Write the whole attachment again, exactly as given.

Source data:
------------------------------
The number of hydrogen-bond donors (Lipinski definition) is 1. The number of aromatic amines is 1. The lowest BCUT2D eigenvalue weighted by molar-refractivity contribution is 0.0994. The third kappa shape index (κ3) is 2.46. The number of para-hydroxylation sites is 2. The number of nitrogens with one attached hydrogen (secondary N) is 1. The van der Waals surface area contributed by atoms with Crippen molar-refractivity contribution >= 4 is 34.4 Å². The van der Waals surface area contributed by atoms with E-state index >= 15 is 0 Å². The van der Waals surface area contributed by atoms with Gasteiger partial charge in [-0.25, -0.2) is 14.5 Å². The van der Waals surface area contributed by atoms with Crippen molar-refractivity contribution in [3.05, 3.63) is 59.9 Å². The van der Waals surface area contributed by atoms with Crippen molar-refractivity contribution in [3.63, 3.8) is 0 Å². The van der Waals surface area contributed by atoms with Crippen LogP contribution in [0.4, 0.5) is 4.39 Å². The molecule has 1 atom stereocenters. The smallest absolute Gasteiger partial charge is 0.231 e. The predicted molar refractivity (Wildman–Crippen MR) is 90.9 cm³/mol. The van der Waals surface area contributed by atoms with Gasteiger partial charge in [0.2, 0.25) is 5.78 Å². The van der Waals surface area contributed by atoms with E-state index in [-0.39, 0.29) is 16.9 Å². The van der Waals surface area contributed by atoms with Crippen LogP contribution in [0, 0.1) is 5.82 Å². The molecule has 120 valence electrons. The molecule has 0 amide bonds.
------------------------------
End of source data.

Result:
The number of hydrogen-bond donors (Lipinski definition) is 1. The number of aromatic amines is 1. The lowest BCUT2D eigenvalue weighted by molar-refractivity contribution is 0.0994. The third kappa shape index (κ3) is 2.46. The number of para-hydroxylation sites is 2. The number of nitrogens with one attached hydrogen (secondary N) is 1. The van der Waals surface area contributed by atoms with Crippen molar-refractivity contribution >= 4 is 34.4 Å². The van der Waals surface area contributed by atoms with E-state index >= 15 is 0 Å². The van der Waals surface area contributed by atoms with Gasteiger partial charge in [-0.25, -0.2) is 14.5 Å². The van der Waals surface area contributed by atoms with Crippen molar-refractivity contribution in [3.05, 3.63) is 59.9 Å². The van der Waals surface area contributed by atoms with Crippen molar-refractivity contribution in [3.63, 3.8) is 0 Å². The van der Waals surface area contributed by atoms with Crippen LogP contribution in [0.4, 0.5) is 4.39 Å². The molecule has 1 atom stereocenters. The smallest absolute Gasteiger partial charge is 0.231 e. The predicted molar refractivity (Wildman–Crippen MR) is 90.9 cm³/mol. The van der Waals surface area contributed by atoms with Gasteiger partial charge in [0.2, 0.25) is 5.78 Å². The van der Waals surface area contributed by atoms with E-state index in [-0.39, 0.29) is 16.9 Å². The van der Waals surface area contributed by atoms with Crippen LogP contribution in [0, 0.1) is 5.82 Å². The molecule has 120 valence electrons. The molecule has 0 amide bonds.